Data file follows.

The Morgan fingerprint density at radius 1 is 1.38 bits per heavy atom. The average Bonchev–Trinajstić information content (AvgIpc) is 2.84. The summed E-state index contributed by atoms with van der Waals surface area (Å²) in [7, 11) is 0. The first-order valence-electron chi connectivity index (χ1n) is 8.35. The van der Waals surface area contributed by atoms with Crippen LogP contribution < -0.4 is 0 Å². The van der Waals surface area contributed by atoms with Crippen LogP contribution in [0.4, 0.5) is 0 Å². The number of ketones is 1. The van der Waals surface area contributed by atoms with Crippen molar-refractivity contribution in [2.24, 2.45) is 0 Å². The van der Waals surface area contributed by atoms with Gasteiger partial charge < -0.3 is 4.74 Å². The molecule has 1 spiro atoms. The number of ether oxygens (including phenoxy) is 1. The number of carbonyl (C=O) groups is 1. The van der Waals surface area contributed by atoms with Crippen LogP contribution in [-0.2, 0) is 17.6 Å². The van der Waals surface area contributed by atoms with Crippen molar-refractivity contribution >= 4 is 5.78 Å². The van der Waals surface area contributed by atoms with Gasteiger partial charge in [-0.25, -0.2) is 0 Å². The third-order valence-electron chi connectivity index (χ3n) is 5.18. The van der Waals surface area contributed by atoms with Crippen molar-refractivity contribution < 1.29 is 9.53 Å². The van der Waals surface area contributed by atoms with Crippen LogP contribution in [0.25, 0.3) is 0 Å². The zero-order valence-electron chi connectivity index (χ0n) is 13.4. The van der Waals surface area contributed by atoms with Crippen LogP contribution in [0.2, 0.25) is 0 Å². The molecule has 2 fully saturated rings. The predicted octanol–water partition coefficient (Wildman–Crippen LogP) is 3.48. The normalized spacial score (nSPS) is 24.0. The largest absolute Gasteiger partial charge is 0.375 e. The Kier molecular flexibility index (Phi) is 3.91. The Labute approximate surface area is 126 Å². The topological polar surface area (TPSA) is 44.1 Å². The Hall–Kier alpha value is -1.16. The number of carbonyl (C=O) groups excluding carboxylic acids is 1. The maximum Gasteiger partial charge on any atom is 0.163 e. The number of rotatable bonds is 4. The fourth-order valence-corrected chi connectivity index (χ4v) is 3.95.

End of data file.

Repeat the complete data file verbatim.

The Morgan fingerprint density at radius 1 is 1.38 bits per heavy atom. The average Bonchev–Trinajstić information content (AvgIpc) is 2.84. The summed E-state index contributed by atoms with van der Waals surface area (Å²) in [7, 11) is 0. The first-order valence-electron chi connectivity index (χ1n) is 8.35. The van der Waals surface area contributed by atoms with Crippen LogP contribution < -0.4 is 0 Å². The van der Waals surface area contributed by atoms with Crippen LogP contribution in [0.4, 0.5) is 0 Å². The number of ketones is 1. The van der Waals surface area contributed by atoms with Crippen molar-refractivity contribution in [2.24, 2.45) is 0 Å². The van der Waals surface area contributed by atoms with Gasteiger partial charge < -0.3 is 4.74 Å². The molecule has 1 spiro atoms. The number of ether oxygens (including phenoxy) is 1. The number of carbonyl (C=O) groups is 1. The van der Waals surface area contributed by atoms with Crippen LogP contribution in [-0.2, 0) is 17.6 Å². The van der Waals surface area contributed by atoms with Crippen molar-refractivity contribution >= 4 is 5.78 Å². The van der Waals surface area contributed by atoms with Gasteiger partial charge in [-0.25, -0.2) is 0 Å². The third-order valence-electron chi connectivity index (χ3n) is 5.18. The van der Waals surface area contributed by atoms with Crippen molar-refractivity contribution < 1.29 is 9.53 Å². The van der Waals surface area contributed by atoms with Crippen LogP contribution in [0.25, 0.3) is 0 Å². The zero-order valence-electron chi connectivity index (χ0n) is 13.4. The van der Waals surface area contributed by atoms with Crippen LogP contribution in [0.2, 0.25) is 0 Å². The molecule has 2 fully saturated rings. The predicted octanol–water partition coefficient (Wildman–Crippen LogP) is 3.48. The normalized spacial score (nSPS) is 24.0. The largest absolute Gasteiger partial charge is 0.375 e. The Kier molecular flexibility index (Phi) is 3.91. The Labute approximate surface area is 126 Å². The topological polar surface area (TPSA) is 44.1 Å². The Hall–Kier alpha value is -1.16. The number of carbonyl (C=O) groups excluding carboxylic acids is 1. The maximum Gasteiger partial charge on any atom is 0.163 e. The number of rotatable bonds is 4. The fourth-order valence-corrected chi connectivity index (χ4v) is 3.95.